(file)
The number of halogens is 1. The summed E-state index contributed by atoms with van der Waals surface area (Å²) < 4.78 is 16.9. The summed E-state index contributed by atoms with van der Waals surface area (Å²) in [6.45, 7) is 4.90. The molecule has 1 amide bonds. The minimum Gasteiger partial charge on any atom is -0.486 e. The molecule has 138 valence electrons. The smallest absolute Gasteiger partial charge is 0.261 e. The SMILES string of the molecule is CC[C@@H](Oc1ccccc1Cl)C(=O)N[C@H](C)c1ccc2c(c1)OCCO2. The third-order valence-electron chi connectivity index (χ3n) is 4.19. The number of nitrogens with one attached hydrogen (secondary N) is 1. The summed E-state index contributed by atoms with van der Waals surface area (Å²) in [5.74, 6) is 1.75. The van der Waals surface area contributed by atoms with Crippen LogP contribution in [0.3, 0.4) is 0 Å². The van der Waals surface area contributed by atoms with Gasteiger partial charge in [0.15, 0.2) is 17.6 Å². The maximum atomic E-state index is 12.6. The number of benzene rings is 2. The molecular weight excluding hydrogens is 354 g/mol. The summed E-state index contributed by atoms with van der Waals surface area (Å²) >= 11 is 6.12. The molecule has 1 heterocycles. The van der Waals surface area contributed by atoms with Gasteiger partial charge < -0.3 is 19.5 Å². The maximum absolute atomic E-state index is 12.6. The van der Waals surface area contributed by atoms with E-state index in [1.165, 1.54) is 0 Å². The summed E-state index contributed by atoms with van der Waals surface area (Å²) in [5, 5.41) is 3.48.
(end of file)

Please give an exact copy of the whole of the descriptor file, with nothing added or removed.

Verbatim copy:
The number of halogens is 1. The summed E-state index contributed by atoms with van der Waals surface area (Å²) < 4.78 is 16.9. The summed E-state index contributed by atoms with van der Waals surface area (Å²) in [6.45, 7) is 4.90. The molecule has 1 amide bonds. The minimum Gasteiger partial charge on any atom is -0.486 e. The molecule has 138 valence electrons. The smallest absolute Gasteiger partial charge is 0.261 e. The SMILES string of the molecule is CC[C@@H](Oc1ccccc1Cl)C(=O)N[C@H](C)c1ccc2c(c1)OCCO2. The third-order valence-electron chi connectivity index (χ3n) is 4.19. The number of nitrogens with one attached hydrogen (secondary N) is 1. The summed E-state index contributed by atoms with van der Waals surface area (Å²) in [5.74, 6) is 1.75. The van der Waals surface area contributed by atoms with Crippen LogP contribution in [0.3, 0.4) is 0 Å². The van der Waals surface area contributed by atoms with Gasteiger partial charge in [0.15, 0.2) is 17.6 Å². The maximum atomic E-state index is 12.6. The number of benzene rings is 2. The molecular weight excluding hydrogens is 354 g/mol. The summed E-state index contributed by atoms with van der Waals surface area (Å²) >= 11 is 6.12. The molecule has 1 heterocycles. The van der Waals surface area contributed by atoms with Gasteiger partial charge < -0.3 is 19.5 Å². The maximum absolute atomic E-state index is 12.6. The van der Waals surface area contributed by atoms with E-state index in [1.165, 1.54) is 0 Å². The summed E-state index contributed by atoms with van der Waals surface area (Å²) in [5, 5.41) is 3.48.